Acts 22:9

ESV Now those who were with me saw the light but did not understand the voice of the one who was speaking to me.
NIV My companions saw the light, but they did not understand the voice of him who was speaking to me.
NASB And those who were with me saw the light, but did not understand the voice of the One who was speaking to me.
CSB Now those who were with me saw the light, but they did not hear the voice of the one who was speaking to me.
NLT The people with me saw the light but didn’t understand the voice speaking to me.
KJV And they that were with me saw indeed the light, and were afraid; but they heard not the voice of him that spake to me.

What does Acts 22:9 mean?

Paul is on the steps of the Antonia Fortress: the Roman army barracks on the northwest corner of the temple mount. He speaks to the mob which moments before tried to beat him to death. He has been accused of bringing a Gentile into the temple. It's a false accusation, but he has spent the week with Gentile friends, including Trophimus from Ephesus, with whom he wandered around Jerusalem. Paul is trying to explain why he travels with Gentiles by recounting how Jesus gave him the responsibility to minister to Gentiles.

He starts by explaining that in his youth, he was trained as a Pharisee by the famous rabbi Gamaliel. He was so devout for the Mosaic law that he watched with approval as a similar mob murdered Stephen (Acts 7:54–60; 22:20). Stephen's death inspired Paul to hunt Jewish Jesus-followers first in Jerusalem and then abroad (Acts 8:1–3; 9:1–2). On his way to Damascus, a great light enveloped him, and Jesus asked, "Saul, Saul, why are you persecuting me?" (Acts 9:3–5; 22:6–8).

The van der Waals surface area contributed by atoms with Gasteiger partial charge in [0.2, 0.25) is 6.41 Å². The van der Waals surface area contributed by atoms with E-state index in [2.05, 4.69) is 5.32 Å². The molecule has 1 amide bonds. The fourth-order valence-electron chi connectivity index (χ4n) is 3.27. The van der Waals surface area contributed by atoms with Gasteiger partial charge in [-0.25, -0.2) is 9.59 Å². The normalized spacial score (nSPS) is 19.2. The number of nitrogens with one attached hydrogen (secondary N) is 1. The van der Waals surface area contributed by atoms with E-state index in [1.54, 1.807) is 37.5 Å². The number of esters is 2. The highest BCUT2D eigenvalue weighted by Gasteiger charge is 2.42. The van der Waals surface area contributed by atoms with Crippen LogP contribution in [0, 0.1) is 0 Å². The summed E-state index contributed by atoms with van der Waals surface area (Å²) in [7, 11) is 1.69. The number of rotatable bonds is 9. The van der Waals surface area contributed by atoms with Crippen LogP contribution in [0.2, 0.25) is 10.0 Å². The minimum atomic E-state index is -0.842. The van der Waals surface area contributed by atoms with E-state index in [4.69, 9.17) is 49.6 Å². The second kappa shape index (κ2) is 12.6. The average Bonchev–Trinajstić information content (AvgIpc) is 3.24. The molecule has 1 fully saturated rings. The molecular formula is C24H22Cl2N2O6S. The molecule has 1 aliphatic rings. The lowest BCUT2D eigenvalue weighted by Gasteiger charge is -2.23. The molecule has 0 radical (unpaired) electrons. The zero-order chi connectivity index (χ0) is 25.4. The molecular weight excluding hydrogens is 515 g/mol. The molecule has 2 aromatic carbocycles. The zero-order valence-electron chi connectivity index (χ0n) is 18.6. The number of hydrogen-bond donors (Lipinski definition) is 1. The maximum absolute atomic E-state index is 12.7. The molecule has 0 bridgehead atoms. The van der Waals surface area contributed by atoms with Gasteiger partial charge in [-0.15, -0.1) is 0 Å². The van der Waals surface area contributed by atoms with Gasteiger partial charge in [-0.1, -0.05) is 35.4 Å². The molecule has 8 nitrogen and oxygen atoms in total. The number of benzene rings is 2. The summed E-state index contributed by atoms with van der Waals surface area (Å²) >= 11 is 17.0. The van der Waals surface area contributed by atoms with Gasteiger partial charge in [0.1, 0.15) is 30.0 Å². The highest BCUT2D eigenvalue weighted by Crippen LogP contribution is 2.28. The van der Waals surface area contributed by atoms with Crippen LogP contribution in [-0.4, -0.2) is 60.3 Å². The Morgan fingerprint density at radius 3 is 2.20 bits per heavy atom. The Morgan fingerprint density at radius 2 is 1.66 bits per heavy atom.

Acts 9:7, which this verse recounts, reads, "The men who were traveling with him stood speechless, hearing the voice but seeing no one." This echoes John 12:29 when God the Father spoke to Jesus. Some bystanders perceived the sound as words, while others only heard thunder. God determines who will hear and understand Him based on His purposes (Daniel 10:7; John 12:37–40).

Paul continues his story, explaining that he did indeed come to follow Jesus. Eventually, he returned to Jerusalem where he faced persecution for both his conversion and his aggressive witnessing style. The disciples sent him home to Tarsus, but Jesus had already revealed Paul would bring His story to the Gentiles (Acts 9:15, 17–18, 26–30). From Tarsus, Paul joined Barnabas in Syrian Antioch and spent several years planting churches in modern-day Turkey, Macedonia, and Greece—churches of both Jewish and Gentile believers.

Some of the Gentiles wanted to bring support to the church in Jerusalem and Paul accompanied them (Acts 20:4; Romans 15:26). Therefore, Paul was in Jerusalem with a Gentile Jesus-follower; however, he did not bring him into the temple.
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